From Ponzi schemes to bank scandals, Americans’ relative mistrust of financial institutions is understandable. In fact, it has led many consumers to exit the banking system and opt for alternative banking products such as prepaid cards. As a result, prepaid cards are a growing business. From 2012 to 2014, prepaid card usage increased by more than 50 percent and is forecast to grow to $3.1 trillion globally by 2022.

As they command a larger and larger share of the market, prepaid providers are at a crossroads. They can follow the path of some alternative financial providers that create products that end up costing low-income users between $1.8-4.5 billion each year, or they can be consumer-friendly products that change behavior for the better. Prepaid card providers have massive potential to expand financial inclusion and increase financial well-being by unlocking features typically provided by banking institutions and then executing them better. In this way, we believe they can actually increase their appeal and expand into new market territory.

Here are three features backed by social science evidence that our team at Common Cents predicts can help prepaid card providers increase the financial well-being of its fast-growing user base.

Integrating Savings

It may be counterintuitive that people with very little income want to save. However, research finds that people do choose to tuck away some of their hard-earned cash—you just have to ask them to do so.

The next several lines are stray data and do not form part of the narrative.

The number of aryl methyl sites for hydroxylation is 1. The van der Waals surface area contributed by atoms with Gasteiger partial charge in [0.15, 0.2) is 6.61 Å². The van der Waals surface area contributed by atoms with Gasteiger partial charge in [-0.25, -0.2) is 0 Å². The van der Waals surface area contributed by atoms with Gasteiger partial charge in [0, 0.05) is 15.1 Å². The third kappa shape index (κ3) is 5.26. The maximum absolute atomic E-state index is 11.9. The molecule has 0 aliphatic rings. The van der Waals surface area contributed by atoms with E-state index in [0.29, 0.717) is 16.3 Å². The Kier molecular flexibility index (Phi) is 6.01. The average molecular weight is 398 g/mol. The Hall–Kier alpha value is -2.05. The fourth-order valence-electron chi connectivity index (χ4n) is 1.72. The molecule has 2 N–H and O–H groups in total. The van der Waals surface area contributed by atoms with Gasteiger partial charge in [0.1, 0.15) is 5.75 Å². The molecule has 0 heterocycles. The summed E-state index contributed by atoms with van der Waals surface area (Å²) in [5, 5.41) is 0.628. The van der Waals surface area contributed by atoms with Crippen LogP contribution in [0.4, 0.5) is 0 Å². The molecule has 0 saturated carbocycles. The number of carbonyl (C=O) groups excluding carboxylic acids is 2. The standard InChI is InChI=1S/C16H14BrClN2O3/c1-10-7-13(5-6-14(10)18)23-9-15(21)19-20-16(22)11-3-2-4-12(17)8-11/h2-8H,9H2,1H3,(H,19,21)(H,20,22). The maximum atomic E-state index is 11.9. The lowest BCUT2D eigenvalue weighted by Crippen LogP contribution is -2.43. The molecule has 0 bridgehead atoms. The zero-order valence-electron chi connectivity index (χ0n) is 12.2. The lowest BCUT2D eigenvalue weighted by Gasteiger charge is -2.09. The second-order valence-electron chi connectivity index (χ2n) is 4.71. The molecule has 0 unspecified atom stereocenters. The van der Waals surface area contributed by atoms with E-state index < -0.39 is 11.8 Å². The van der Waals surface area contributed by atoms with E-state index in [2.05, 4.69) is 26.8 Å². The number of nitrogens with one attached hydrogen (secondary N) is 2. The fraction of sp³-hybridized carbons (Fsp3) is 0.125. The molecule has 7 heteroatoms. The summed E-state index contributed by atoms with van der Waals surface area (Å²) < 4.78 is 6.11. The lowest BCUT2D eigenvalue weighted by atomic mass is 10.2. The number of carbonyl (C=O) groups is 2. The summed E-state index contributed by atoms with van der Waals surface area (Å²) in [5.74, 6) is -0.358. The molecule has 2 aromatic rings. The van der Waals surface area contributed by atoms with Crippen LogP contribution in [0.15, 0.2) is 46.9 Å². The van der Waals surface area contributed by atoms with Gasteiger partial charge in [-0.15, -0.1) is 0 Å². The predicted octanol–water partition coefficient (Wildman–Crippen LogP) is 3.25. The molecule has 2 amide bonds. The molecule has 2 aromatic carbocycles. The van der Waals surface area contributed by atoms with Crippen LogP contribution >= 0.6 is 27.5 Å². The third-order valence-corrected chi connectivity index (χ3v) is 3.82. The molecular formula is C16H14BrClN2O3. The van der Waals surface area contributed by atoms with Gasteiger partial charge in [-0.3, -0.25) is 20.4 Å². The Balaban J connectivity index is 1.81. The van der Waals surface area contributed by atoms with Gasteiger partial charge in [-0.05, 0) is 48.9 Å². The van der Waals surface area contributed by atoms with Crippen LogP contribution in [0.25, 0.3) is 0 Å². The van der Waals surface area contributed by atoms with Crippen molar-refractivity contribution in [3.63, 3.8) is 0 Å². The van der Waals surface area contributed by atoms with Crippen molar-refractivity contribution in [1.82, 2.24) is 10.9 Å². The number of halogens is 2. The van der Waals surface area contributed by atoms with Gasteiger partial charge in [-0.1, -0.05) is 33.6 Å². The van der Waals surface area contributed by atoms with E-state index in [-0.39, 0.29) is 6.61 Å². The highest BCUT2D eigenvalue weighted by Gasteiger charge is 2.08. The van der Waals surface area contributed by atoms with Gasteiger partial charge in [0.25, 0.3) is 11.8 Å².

Consider this experiment with the Latino Community Credit Union (LCCU), in which we helped to increase the number of members depositing some of their check into an account versus cashing the entire thing. By simply asking members coming in to cash a check to fill out a check cashing slip first, and then suggesting they deposit some of the money, about 10 percent of check cashers deposited an average of $167. When fully scaled, this simple piece of paper, acting as a gentle nudge, has the potential to increase deposits into accounts at LCCU by more than $2 million each year.

So, how can saving features help prepaid card providers?

To take advantage of this finding, prepaid card providers could simply re-design their direct deposit sign-up flow to ask people if they want to automatically transfer a percentage of their deposit into a savings account.

Most prepaid card providers already have some savings features but it is cumbersome, not integrated with the onboarding flow or direct deposit forms, and requires the user to take the initiative to set it up. By helping to create simple automatic transfers that help people ‘pay themselves first,’ providers can make saving money a routine part of getting paid.

This feature helps prepaid card providers differentiate in two ways. First, most banks don’t offer features that time savings transfers with deposits. This is critical for lower-income consumers. Second, savings may be the retention magic bullet that will help providers keep consumers active on their cards. By holding money in an account and tagging it for the longer term, we hypothesize that consumers would view their provider with that same longer-term mindset.